The climate change regulatory framework and indigenous peoples’ lands in Africa: Human rights implications
by Ademola Oluborode Jegede
ISBN: 978-1-920538-52-1
Pages: 341
Print version: Available
Electronic version: Free PDF available

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About the publication

Employing a human rights approach, this book analyses the adequacy of climate change regulatory frameworks at international, regional and national levels to protect indigenous peoples’ lands in Africa. It demonstrates that without appropriate legal protection, climate change and the implementation of its response measures can adversely affect a range of their human rights. The book explores how the African human rights system may effectively address the protection of indigenous peoples' lands in the context of adverse effects of climate change in Africa.

Table of Contents

List of abbreviations
Table of cases
List of instruments
1. Introduction

  1. Background
    1.1 Intersecting terms? Indigenous peoples, forest-dependent peoples and local populations
    1.2 Overlapping issues? Climate change, environment, forests and indigenous peoples’ lands
    1.3 Intersecting governance: Defining a climate change regulatory framework
  2. Methodology
    2.1 A human rights framework as a tool of analysis
    2.2 A human rights framework as a prescriptive tool
    2.3 Case studies for analysis
  3. Limitations
  4. Synopsis

2. Human rights and climate change: Conceptual framework

  1. Introduction
  2. Climate change: An environmental or human rights concern?
    2.1 Climate change as an environmental concern
    2.2. Climate change as a human rights concern
  3. Human rights as a conceptual framework: Which approach and what features?
    3.1 Human rights and schools of thought
    3.2 Core human rights principles
  4. Conclusion

3. The notion of indigenous peoples’ land rights and adverse effects of climate change in Africa

  1. Introduction
  2. The nature of indigenous peoples’ land rights
    2.1 Land use as an emblem of cultural and environmental integrity
    2.2 Indigenous peoples’ land tenure: Essential features
    2.3 Concept of parallel use
  3. Cause and effect of climate change as threat to land-tenure and use
    3.1 Cause of climate change as a threat
    3.2 Climate change as a threat
    3.3 Effects of climate response as a threat
  4. Conclusion

4. The international climate change regulatory framework in relation to indigenous peoples’ lands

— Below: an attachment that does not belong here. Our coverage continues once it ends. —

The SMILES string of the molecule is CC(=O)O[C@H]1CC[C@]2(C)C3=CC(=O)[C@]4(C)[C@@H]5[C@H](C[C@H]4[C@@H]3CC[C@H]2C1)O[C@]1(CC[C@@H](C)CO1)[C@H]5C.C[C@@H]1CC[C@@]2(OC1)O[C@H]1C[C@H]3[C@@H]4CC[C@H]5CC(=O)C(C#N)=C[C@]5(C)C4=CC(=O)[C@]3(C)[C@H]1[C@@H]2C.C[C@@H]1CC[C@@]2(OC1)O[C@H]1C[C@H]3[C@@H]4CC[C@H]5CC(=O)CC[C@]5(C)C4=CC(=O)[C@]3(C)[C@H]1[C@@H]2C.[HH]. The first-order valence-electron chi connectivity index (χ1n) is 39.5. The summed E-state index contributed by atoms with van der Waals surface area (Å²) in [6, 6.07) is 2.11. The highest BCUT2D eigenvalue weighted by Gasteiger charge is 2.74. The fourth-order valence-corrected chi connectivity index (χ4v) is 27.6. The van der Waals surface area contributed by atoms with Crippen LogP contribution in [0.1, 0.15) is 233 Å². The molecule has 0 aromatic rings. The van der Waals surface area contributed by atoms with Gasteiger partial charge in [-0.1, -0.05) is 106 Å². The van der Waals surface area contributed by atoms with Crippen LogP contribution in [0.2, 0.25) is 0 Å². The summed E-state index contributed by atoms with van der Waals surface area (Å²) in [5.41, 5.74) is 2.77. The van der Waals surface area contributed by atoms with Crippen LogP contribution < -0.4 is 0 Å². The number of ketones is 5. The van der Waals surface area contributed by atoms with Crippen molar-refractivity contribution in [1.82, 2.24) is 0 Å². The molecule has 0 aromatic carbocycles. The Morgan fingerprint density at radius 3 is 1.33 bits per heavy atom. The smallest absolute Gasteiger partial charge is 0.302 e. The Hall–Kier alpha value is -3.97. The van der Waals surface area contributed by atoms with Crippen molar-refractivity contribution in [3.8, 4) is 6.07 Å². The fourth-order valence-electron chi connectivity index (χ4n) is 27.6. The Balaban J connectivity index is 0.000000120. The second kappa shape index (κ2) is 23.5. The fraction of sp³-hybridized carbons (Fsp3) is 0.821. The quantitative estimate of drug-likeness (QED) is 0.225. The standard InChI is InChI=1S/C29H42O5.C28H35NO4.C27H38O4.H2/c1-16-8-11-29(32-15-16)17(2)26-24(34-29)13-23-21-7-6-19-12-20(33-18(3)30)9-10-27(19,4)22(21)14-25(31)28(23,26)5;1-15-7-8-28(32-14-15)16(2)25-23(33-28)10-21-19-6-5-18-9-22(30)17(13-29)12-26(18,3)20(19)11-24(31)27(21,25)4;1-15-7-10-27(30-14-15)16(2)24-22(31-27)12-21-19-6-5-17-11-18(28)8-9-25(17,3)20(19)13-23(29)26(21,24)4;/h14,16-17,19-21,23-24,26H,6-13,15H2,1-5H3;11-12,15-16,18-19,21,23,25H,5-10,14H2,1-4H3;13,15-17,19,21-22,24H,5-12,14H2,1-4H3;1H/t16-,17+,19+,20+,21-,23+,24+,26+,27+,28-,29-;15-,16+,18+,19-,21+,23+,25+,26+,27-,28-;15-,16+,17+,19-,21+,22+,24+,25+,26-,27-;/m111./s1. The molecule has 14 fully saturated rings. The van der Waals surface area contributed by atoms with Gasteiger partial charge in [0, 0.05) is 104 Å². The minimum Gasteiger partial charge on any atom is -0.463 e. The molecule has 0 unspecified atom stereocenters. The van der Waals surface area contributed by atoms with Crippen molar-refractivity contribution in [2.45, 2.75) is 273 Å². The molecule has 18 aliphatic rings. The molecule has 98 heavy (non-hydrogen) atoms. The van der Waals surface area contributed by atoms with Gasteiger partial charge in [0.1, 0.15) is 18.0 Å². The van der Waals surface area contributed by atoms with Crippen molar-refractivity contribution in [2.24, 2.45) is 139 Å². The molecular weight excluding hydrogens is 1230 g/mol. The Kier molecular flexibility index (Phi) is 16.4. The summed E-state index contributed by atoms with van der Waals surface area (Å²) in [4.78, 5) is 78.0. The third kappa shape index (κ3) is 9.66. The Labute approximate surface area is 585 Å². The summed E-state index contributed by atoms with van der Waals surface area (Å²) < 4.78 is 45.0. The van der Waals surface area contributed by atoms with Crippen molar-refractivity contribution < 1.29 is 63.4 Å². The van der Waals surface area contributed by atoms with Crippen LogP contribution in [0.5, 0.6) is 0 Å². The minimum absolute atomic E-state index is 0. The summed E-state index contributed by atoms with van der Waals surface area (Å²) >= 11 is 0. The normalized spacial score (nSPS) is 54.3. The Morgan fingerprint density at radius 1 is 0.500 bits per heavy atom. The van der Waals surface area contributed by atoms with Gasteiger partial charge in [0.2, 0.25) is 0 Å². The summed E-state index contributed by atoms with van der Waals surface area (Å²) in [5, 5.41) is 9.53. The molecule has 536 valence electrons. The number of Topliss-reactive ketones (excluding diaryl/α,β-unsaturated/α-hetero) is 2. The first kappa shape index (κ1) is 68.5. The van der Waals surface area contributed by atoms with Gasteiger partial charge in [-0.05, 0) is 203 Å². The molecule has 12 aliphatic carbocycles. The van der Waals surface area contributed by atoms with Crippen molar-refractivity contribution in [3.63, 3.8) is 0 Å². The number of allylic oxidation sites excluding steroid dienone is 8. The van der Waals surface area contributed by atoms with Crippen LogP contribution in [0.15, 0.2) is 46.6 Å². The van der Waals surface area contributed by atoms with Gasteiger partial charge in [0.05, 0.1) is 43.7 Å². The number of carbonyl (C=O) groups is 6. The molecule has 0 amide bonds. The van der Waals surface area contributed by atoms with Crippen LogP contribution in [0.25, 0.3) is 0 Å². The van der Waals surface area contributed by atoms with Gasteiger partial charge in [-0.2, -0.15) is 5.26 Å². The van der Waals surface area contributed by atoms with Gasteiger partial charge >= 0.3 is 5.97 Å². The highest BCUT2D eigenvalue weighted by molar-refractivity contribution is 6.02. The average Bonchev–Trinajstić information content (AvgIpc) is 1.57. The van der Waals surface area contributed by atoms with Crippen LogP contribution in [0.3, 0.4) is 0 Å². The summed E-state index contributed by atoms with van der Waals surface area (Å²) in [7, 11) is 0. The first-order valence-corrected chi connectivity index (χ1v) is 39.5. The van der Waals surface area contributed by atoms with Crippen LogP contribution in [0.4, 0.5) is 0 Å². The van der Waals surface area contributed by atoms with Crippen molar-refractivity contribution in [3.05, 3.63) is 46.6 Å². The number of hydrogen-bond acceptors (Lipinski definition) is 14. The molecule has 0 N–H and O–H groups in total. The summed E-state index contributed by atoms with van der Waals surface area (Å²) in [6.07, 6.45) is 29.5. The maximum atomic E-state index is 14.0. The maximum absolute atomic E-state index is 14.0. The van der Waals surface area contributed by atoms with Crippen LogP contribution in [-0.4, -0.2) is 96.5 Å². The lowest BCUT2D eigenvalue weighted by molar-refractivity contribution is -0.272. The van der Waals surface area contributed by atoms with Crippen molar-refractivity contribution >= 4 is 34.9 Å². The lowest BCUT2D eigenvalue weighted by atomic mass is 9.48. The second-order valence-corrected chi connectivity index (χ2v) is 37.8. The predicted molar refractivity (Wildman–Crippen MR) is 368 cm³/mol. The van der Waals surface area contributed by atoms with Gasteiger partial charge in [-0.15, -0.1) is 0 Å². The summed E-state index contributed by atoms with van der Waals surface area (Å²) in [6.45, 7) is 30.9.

1. Introduction
  2. Regulatory frameworks on the responses to climate change
    2.1 The international adaptation regulatory framework
    2.2 The international regulatory framework and mitigation
  3. Subordinating notions in the international climate regulatory framework
    3.1 Notion of ‘sovereignty’
    3.2 Notion of ‘country-driven’
    3.3 Deference to ‘national legislation’
  4. Conclusion

5. National climate change regulatory frameworks in relation to indigenous peoples’ lands: Case studies of Tanzania, Zambia and Nigeria

  1. Introduction
  2. Significance of a domestic regulatory framework
  3. Domestic climate change regulatory response of adaptation
    3.1 Implications of inadequate reflection of land tenure and use in adaptation process
  4. National climate change regulatory response of REDD+ as a mitigation measure
    4.1 REDD+ readiness in selected states of Africa in relation to indigenous peoples’ lands
  5. Conclusion

6. The inadequacy of the national climate change regulatory framework in relation to indigenous peoples’ lands: A human rights framework as a regional response

  1. Introduction
  2. Legal basis for the application of a regional
    human rights framework
  3. Assessing national regulatory frameworks in the context of a regional human rights framework
    3.1 Incompatibility of national climate regulatory framework with obligations of states
    3.2 Threat to a range of rights
  4. The regional climate change regulatory framework and potential for human rights
    4.1 Committee of African Heads of State and Government on Climate Change
    4.2 African Ministerial Conference on the Environment
    4.3 Climate for Development in Africa (ClimDev-Africa) Programme
    4.4 African Union Commission
    4.5 New Partnership for African Development
    4.6 Pan-African Parliament
    4.7 Peace and Security Council
  5. Potentials in regional human rights mechanisms with focus on the Commission
    5.1 Promotional functions
    5.2 Protective mandate
    5.3 Interpretive functions
    5.4 Assembly-entrusted tasks
  6. Conclusion

7. Conclusion and the way forward

  1. Conclusion
  2. The way forward
    2.1 International level
    2.2 National level
    2.3 Regional level


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